At 17 pounds for two courses, it was reasonable value, but we both thought, for two pounds extra, that the pre-theatre set menu we had at the Almeida restaurant easily trumped it. Excellent value, including splendid bread, let down by our choice of dessert. We both ordered the poached pear. Should a poached pear need a heavy hand with a knife to saw through it? Not that we had one, we were given a fork and spoon, but a knife would have been handy. I was especially disappointed as it is such an easy dessert to get right. But still, we were very happy with our meal here and like all the new places we tried this trip, we’d be happy to give it another go.

Antipodean London

Noting that the Economist’s survey of most livable cities for 2014 was mostly ex-Commonwealth countries, one had to speculate that we got to take the best of the UK – convicts in the case of Australia – and leave the rest behind. But we Antipodeans have a heart and latterly we’ve been trying to make things better for the UK. First there was ‘Home and Away’ and ‘Neighbours’ so the English could look at blue skies on their TVs whenever they wanted. Next came the cafe. Australian coffee. Australian food. Mark my word, it won’t be long before a city like London could be considered livable too.

Having said that, I am no longer as enchanted with Lantana as I used to be, though we tried it for lunch and breakfast. It was time to expand our horizons – it isn’t the only antipodean place in town, after all – and hence we found ourselves at Caravan. Dinner here was pre-theatre, so it passed the noise tests, but it wouldn’t surprise me if that wasn’t the case at meal times. We shared some small dishes including these from the menu:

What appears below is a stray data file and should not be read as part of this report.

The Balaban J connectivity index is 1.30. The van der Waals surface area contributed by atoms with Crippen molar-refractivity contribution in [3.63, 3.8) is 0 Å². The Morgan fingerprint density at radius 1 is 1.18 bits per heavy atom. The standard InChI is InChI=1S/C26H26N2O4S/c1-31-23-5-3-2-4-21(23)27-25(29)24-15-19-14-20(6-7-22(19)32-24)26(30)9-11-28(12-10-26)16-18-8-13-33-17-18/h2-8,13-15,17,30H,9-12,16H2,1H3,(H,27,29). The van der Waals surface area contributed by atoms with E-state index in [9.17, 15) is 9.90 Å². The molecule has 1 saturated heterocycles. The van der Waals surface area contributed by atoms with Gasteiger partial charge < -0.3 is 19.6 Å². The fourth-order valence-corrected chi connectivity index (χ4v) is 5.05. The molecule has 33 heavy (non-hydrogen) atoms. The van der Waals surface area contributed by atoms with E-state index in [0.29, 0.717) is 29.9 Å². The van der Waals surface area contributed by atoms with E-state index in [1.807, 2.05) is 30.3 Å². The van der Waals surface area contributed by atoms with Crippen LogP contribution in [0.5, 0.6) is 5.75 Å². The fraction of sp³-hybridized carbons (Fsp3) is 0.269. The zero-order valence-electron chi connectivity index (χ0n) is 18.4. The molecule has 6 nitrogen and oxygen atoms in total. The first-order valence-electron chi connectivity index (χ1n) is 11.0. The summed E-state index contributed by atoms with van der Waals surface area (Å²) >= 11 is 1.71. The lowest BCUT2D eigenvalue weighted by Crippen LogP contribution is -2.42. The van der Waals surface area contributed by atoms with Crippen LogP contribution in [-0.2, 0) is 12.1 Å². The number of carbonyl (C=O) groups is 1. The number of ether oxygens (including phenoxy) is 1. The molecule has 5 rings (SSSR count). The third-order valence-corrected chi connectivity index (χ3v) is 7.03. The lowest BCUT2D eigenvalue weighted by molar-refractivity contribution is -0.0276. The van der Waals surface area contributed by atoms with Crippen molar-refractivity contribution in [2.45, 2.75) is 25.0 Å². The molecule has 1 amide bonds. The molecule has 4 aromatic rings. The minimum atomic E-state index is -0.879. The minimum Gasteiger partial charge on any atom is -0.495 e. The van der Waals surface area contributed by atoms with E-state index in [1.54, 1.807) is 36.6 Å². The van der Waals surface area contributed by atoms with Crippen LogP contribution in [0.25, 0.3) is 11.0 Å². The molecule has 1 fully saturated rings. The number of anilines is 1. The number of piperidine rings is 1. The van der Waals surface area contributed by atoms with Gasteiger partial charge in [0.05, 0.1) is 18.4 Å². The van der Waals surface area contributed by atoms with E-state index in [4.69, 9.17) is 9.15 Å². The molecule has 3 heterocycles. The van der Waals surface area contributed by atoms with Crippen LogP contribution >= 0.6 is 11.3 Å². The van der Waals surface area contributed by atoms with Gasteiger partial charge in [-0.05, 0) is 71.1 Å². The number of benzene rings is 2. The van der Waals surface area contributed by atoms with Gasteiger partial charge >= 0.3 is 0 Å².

Some worked better than others, but the first three were certainly winners. We had an awful fennel and ‘roasted’ peach salad. Yes, they are ironic quotation marks. The peach was raw, hard and furry. Am I the only one in the world who objects to eating fur? I would not dream of serving unpeeled peach without issuing a warning first. Everything in my mouth is curling up just thinking about that horrible sensation of eating fur. Ugghhhhh. If I were in the neighbourhood I would be happy to try it for breakfast, but I don’t know that I’d go out of my way. The coffee was declared as good as Lantana’s. High praise indeed.

We only had 3 breakfasts in London and we’d spent 2 of them at Lantana. That left one where I got to choose and conduct a scientific experiment at the same time. Is it possible to catch an underground or two, with a five minute walk one end, ten the other before having one’s first coffee of the day without expiring en route? Fortunately my addictions have never extended thus far, but let’s just say it was touch and go for a while there before we finally got Manny seated and coffeed. We had found our way – at last – to Providores. We’d been for dinner a few years ago, but this was our first breakfast. This breakfast I would go out of my way to have again. For a start, vegemite soldiers were on the menu. But on this occasion we ended up with:

Turkish eggs from Changa restaurant in Istanbul – two poached eggs on whipped yoghurt with hot chilli butter and sourdough or seeded granary toast 9.90
Grilled chorizo with sweet potato and miso hash, a soft boiled egg, garlic labne and star anise cashew nut praline 10.40

I guess the fact that neither of us offered any of our breakfast to the other is some sort of statement. The eggs are one of those simple dishes which deserve their fame. Tea and coffee were both good. We went back later on for afternoon tea to sample the tempting doughnuts sitting on the counter. This is a place that gets really noisy too, but the food may make up for it – at least when one isn’t surrounded by good food choices, as one is in Australia. I loved the fact that we never felt rushed or hassled. Not enough data is my only definitive conclusion. More testing required.